Fluoride is a mineral that occurs naturally in all water sources, including oceans, rivers and lakes. Fluoride is also added to some community tap water, toothpastes and mouth rinses. Infants and toddlers who do not receive an adequate amount of fluoride may be at an increased risk for tooth decay since fluoride helps make tooth enamel more resistant to decay. It also helps repair weakened enamel. Bottled water may not contain fluoride; therefore, children who regularly drink bottled water or unfluoridated tap water may be missing the benefits of fluoride. If you are not sure if your tap water has fluoride, contact your local or state health department or water supplier.
Note: Discuss your child’s fluoride needs with your dentist or pediatrician. They may recommend a fluoride supplement if you live in an area where the community water is not fluoridated.
Infants and young children may suck on thumbs, other fingers or pacifiers. Pacifiers dipped in sugar, honey, juice or sweetened drinks, can lead to tooth decay. Tooth decay can also begin when cavity-causing bacteria pass from saliva in a mother or caregiver’s mouth to the infant. When the mother or caregiver puts the baby’s feeding spoon in her mouth, or cleans a pacifier in her mouth, the bacteria can be passed to the baby.
A child's first visit to the dentist should be enjoyable. Children are not born with a natural fear of the dentist, but they can fear the unknown. Our office makes a special effort to use pleasant, non-frightening, simple words to describe each treatment. We want you and your child to feel at ease from the moment your family arrives at our office. The more you and your child know about the first visit, the better you will feel.
The American Academy of Pediatric Dentistry recommends...
Children should visit the dentist by their first birthday. It is important that your child's newly-erupted teeth (erupting at six and 12 months of age) receive proper dental care and benefit from proper oral hygiene habits right from the beginning.
Getting to know your teeth is fun!
When New Teeth Arrive
Your child's first primary or baby teeth will begin to erupt between the ages of six and 12 months, and will continue to erupt until about age three. During this time, your child's gums may feel tender and sore. To help alleviate this discomfort, we recommend that you soothe the gums by rubbing a clean finger or a cool, wet cloth across them. You may also choose to make use of a teething ring. When your child has finished teething, you can expect a total of 20 primary teeth.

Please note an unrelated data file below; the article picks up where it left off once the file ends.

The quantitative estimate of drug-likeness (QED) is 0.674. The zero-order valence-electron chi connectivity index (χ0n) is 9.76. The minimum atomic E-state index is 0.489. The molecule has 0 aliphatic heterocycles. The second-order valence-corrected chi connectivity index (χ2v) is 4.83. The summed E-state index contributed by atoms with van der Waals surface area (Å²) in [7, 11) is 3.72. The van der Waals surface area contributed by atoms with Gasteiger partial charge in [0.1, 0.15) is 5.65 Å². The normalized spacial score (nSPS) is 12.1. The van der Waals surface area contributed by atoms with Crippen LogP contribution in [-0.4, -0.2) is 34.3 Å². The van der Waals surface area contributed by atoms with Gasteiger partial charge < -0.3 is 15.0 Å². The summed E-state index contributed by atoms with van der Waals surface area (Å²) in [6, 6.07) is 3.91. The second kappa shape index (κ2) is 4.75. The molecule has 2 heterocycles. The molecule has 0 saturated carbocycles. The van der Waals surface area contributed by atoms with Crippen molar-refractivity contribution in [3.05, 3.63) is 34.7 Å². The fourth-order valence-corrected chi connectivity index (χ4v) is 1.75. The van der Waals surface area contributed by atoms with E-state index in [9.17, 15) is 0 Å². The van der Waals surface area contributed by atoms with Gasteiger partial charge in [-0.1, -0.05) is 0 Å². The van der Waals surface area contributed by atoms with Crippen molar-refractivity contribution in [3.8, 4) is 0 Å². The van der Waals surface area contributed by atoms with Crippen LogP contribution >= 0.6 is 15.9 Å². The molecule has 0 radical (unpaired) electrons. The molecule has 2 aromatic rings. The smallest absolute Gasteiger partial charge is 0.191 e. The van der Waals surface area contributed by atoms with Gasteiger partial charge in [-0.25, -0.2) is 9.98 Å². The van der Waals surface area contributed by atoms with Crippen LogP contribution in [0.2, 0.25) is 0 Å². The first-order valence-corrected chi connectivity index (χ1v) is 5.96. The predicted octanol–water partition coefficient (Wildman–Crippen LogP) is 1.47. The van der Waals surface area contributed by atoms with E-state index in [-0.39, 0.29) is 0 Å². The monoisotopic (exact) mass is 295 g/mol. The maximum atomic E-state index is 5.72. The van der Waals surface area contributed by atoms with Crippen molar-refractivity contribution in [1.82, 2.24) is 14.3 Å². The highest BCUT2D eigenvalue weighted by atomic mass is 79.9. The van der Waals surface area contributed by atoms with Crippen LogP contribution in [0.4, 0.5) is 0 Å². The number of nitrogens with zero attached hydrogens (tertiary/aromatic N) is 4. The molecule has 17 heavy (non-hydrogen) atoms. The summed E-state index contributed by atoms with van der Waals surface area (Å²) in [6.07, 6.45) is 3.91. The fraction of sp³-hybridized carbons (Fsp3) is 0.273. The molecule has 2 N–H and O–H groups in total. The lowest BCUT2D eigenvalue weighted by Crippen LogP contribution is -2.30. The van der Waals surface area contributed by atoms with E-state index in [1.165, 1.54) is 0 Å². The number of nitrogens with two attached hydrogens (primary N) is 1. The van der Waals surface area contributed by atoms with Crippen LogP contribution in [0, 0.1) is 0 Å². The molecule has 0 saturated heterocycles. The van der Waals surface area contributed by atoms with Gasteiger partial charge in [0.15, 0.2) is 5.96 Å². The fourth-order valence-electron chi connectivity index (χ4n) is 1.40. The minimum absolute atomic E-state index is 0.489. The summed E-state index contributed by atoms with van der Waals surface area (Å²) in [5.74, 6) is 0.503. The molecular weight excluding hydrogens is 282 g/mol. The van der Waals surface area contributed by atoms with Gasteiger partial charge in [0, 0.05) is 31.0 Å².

Your child's primary teeth are shed at various times throughout childhood. Permanent teeth begin erupting at age six, and continue until age 21. Adults have 28 permanent teeth (32, including wisdom teeth).
Adopting Healthy Oral Hygiene Habits
As your child's teeth erupt, be sure to examine them every two weeks, looking for lines and discoloration that may be caused by decay. Remember that sugary foods and liquids can attack a new tooth, so take care that your child brushes after feeding or eating. We recommend brushing four times a day for optimal oral hygiene: after breakfast, after lunch, after dinner, and at bedtime.
Brushing can be fun, and your child should brush as soon as the first tooth arrives. When a baby's tooth erupts, parents should brush the tooth with a soft-bristled toothbrush and a pea-sized amount of toothpaste. For children younger than two, do not use fluoride toothpaste unless advised to do so by your dentist or other healthcare professional. We suggest reviewing proper tooth brushing procedures with your child.
Flossing is also a part of good oral hygiene habits, and your doctor will discuss with you the right time to start flossing. If you notice signs of decay, contact your dentist immediately.
Preventing Tooth Decay with Regular Checkups
Tooth decay is caused by sugars left in your mouth that turn into an acid, which can break down your teeth. Children are at high risk for tooth decay for a simple reason: many children and adolescents do not practice regular, good oral hygiene habits. Proper brushing and flossing routines combined with regular dental visits help keep tooth decay away.
Your child should visit the dentist every six months for regular dental cleanings and checkups. We recommend fluoride treatments twice a year along with cleanings to keep teeth their strongest. Tooth sealants are also recommended because they "seal" the deep grooves in your child's teeth, preventing decay from forming in these hard-to-reach areas. Sealants last for several years, but will be monitored at your child's regular checkups.